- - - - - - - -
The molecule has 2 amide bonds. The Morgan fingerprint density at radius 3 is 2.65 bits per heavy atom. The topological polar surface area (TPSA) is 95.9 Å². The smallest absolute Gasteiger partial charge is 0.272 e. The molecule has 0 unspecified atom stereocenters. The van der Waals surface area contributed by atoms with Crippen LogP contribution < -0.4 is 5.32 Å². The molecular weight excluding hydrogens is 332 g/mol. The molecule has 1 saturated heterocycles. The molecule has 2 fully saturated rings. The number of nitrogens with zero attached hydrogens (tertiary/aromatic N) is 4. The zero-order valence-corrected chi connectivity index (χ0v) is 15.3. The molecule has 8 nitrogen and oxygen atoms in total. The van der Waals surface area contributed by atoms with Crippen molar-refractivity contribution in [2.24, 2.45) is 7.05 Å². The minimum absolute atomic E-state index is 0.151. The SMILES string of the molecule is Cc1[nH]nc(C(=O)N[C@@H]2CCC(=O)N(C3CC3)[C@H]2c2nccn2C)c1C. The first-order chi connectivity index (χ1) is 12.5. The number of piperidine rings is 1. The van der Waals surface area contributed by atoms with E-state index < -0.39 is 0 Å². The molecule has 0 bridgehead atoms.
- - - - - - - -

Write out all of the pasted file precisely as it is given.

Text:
The molecule has 2 amide bonds. The Morgan fingerprint density at radius 3 is 2.65 bits per heavy atom. The topological polar surface area (TPSA) is 95.9 Å². The smallest absolute Gasteiger partial charge is 0.272 e. The molecule has 0 unspecified atom stereocenters. The van der Waals surface area contributed by atoms with Crippen LogP contribution < -0.4 is 5.32 Å². The molecular weight excluding hydrogens is 332 g/mol. The molecule has 1 saturated heterocycles. The molecule has 2 fully saturated rings. The number of nitrogens with zero attached hydrogens (tertiary/aromatic N) is 4. The zero-order valence-corrected chi connectivity index (χ0v) is 15.3. The molecule has 8 nitrogen and oxygen atoms in total. The van der Waals surface area contributed by atoms with Crippen molar-refractivity contribution in [2.24, 2.45) is 7.05 Å². The minimum absolute atomic E-state index is 0.151. The SMILES string of the molecule is Cc1[nH]nc(C(=O)N[C@@H]2CCC(=O)N(C3CC3)[C@H]2c2nccn2C)c1C. The first-order chi connectivity index (χ1) is 12.5. The number of piperidine rings is 1. The van der Waals surface area contributed by atoms with E-state index < -0.39 is 0 Å². The molecule has 0 bridgehead atoms.